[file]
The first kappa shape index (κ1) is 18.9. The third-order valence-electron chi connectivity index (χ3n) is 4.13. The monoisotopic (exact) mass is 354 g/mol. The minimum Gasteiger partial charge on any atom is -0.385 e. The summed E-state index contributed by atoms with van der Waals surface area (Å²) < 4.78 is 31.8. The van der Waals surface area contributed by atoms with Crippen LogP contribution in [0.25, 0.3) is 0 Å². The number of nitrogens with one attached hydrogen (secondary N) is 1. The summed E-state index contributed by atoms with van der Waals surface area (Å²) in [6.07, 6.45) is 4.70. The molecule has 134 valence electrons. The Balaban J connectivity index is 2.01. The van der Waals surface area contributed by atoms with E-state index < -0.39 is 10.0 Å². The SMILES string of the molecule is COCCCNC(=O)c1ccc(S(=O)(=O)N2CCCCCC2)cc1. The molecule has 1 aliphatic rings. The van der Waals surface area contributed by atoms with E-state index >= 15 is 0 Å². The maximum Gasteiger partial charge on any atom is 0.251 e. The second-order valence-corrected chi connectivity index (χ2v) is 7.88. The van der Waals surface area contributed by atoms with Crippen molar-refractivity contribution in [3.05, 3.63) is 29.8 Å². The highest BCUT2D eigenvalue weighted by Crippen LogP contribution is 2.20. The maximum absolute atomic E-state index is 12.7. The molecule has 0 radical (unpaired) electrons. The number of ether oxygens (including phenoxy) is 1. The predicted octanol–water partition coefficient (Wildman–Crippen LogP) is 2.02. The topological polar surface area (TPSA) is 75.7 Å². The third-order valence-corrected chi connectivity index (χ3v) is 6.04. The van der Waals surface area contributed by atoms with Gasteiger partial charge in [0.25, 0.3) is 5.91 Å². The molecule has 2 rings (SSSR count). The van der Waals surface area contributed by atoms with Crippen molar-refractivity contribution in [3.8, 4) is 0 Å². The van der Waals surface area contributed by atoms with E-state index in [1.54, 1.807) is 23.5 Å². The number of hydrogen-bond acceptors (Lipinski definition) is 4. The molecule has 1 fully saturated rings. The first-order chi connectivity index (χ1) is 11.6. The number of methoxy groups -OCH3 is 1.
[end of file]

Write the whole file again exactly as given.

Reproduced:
The first kappa shape index (κ1) is 18.9. The third-order valence-electron chi connectivity index (χ3n) is 4.13. The monoisotopic (exact) mass is 354 g/mol. The minimum Gasteiger partial charge on any atom is -0.385 e. The summed E-state index contributed by atoms with van der Waals surface area (Å²) < 4.78 is 31.8. The van der Waals surface area contributed by atoms with Crippen LogP contribution in [0.25, 0.3) is 0 Å². The number of nitrogens with one attached hydrogen (secondary N) is 1. The summed E-state index contributed by atoms with van der Waals surface area (Å²) in [6.07, 6.45) is 4.70. The molecule has 134 valence electrons. The Balaban J connectivity index is 2.01. The van der Waals surface area contributed by atoms with E-state index < -0.39 is 10.0 Å². The SMILES string of the molecule is COCCCNC(=O)c1ccc(S(=O)(=O)N2CCCCCC2)cc1. The molecule has 1 aliphatic rings. The van der Waals surface area contributed by atoms with E-state index >= 15 is 0 Å². The maximum Gasteiger partial charge on any atom is 0.251 e. The second-order valence-corrected chi connectivity index (χ2v) is 7.88. The van der Waals surface area contributed by atoms with Crippen molar-refractivity contribution in [3.05, 3.63) is 29.8 Å². The highest BCUT2D eigenvalue weighted by Crippen LogP contribution is 2.20. The maximum absolute atomic E-state index is 12.7. The molecule has 0 radical (unpaired) electrons. The number of ether oxygens (including phenoxy) is 1. The predicted octanol–water partition coefficient (Wildman–Crippen LogP) is 2.02. The topological polar surface area (TPSA) is 75.7 Å². The third-order valence-corrected chi connectivity index (χ3v) is 6.04. The van der Waals surface area contributed by atoms with Gasteiger partial charge in [0.25, 0.3) is 5.91 Å². The molecule has 2 rings (SSSR count). The van der Waals surface area contributed by atoms with Crippen molar-refractivity contribution in [3.8, 4) is 0 Å². The van der Waals surface area contributed by atoms with E-state index in [1.54, 1.807) is 23.5 Å². The number of hydrogen-bond acceptors (Lipinski definition) is 4. The molecule has 1 fully saturated rings. The first-order chi connectivity index (χ1) is 11.6. The number of methoxy groups -OCH3 is 1.